A present from his sister

A family friend told us how she smoothed out any hurt feelings or jealousy with her older child, when her second was born.  This friend told her older child that her baby sister had a present to thank her for being her older sister.   Older sister went gaga, especially when faced with the prospect of a present, and the gift cemented the sisters’ relationship.

My wife and I thought, well, that’s flat-out brilliant!  We put that to Ryan and he was all for it, except for one thing.  He kept asking me, more than his mother (probably because he already knows I’m the bigger pushover), what the present was.  Trying to stay in the spirit of things, I told him that even I didn’t know, only his baby sister knows for sure.  From the look he gave me, you’d think I just tried to sell him an oceanfront house in Phoenix.  To paraphrase a wonderfully passive military term, “in the absence of guidance,” Ryan volunteered what the gifts should be.  Note that we’re now talking of presents plural, no longer present singular.

Lately, if you ask him what his little sister will bring for him when she comes out of Omma’s belly, he’ll rattle off from memory: a police car, a truck, a train, and a fire truck.  He’ll say that quickly and breathlessly, as if even uttering those sacred words will make his wishes come true that much sooner.  Thankfully, my mother has been providing her precious grandson all manner of automotive paperweights/battery drainers/little things with little flashing lights that make big noises since he was born.  In other words, the kinds of mind-numbing toys that toddler boys love.  It’s a car!  No, it turns into an airplane!  It’s Chuggington!  No, it’s that weird Thomas thingie that none of the other trains on Sodor likes.  It’s… a meal delayer and nap preventer.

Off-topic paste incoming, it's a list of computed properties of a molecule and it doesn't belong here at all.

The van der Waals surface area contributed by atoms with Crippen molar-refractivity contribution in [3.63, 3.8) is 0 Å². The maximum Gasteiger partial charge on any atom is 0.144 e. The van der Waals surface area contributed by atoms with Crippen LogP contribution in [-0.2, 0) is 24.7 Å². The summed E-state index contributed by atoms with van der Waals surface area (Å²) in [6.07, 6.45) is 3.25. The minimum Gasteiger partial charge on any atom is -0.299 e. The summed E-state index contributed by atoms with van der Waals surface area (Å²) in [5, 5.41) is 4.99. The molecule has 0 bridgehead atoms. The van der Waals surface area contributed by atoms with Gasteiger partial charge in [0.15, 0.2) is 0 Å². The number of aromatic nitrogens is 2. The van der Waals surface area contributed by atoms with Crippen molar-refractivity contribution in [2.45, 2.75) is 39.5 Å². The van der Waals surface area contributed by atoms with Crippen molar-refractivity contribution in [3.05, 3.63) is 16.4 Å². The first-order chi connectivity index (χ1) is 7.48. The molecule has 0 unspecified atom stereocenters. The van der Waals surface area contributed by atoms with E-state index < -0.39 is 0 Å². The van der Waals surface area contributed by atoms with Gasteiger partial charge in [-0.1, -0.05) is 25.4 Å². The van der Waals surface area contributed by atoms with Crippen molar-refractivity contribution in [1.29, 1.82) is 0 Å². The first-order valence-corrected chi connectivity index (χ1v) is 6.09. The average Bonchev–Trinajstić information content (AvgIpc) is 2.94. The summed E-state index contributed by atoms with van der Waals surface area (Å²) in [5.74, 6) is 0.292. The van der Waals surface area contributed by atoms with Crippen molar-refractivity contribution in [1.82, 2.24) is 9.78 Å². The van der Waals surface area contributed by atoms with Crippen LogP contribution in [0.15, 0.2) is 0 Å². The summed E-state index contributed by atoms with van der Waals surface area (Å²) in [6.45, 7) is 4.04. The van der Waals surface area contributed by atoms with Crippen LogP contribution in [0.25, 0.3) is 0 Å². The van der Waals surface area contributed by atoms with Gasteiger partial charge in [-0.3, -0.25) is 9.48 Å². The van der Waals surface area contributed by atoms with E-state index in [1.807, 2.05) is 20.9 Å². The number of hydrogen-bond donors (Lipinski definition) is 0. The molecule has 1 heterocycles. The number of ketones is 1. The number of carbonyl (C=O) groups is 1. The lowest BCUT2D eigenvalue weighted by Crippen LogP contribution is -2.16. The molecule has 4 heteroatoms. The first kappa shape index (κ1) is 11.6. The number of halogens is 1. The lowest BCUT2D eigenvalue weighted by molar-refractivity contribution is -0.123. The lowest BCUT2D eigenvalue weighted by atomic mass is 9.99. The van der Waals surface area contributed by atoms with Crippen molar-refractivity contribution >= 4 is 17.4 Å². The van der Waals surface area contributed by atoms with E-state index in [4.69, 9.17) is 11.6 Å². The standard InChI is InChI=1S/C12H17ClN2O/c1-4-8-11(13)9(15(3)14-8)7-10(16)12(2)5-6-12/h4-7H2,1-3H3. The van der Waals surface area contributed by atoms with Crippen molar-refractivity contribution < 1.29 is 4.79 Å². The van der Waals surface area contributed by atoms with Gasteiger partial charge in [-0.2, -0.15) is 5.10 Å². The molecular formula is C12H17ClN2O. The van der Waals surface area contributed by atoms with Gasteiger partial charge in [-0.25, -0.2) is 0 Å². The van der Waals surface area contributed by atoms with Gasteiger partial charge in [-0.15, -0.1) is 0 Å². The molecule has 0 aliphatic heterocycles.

We’ve got three out of the four, and only had to buy one because he still has so many toys he wasn’t allowed to play with until he turned 3.  It said so on the box.  When it comes time to meet his sister, we hope to have everything wrapped and ready to go, like this loud crying infant would have the wherewithal to do so for her Opa [Korean for older brother].  We hope he likes the presents, and reacts to them and to his sister the way our friend’s daughter did.  We also hope to hit the Mega Millions jackpot, and I secretly think our chances at the lottery are better.

Our little man won’t be so little anymore, and our precious time as a three-person family will be over.  This isn’t to say that we’ll never have father-son time away from the women of our house, far from it; but both my attention and my wife’s will by necessity be more diffused for a while as we concentrate on whats-her-name.  I’ll really miss, but also really cherish, the last three years when it was just the three of us.  My son has taught me that I am capable of the kind of love I rarely saw from my own father, and seeing Ryan beam when I come home from work has become its own reward.  I hope my daughter feels the same way, at least until she becomes a teenager and decides she hates my very soul.

And finally, I’ll need to change the name of this blog.  I can’t rightly call it just “Ryan’s Appa” when there will be more to it than him.  Let me know, I welcome suggestions, but can’t promise anything to the winning submission.  In the meantime, we have a busy week ahead.  Catch you on the flip side.

Dan

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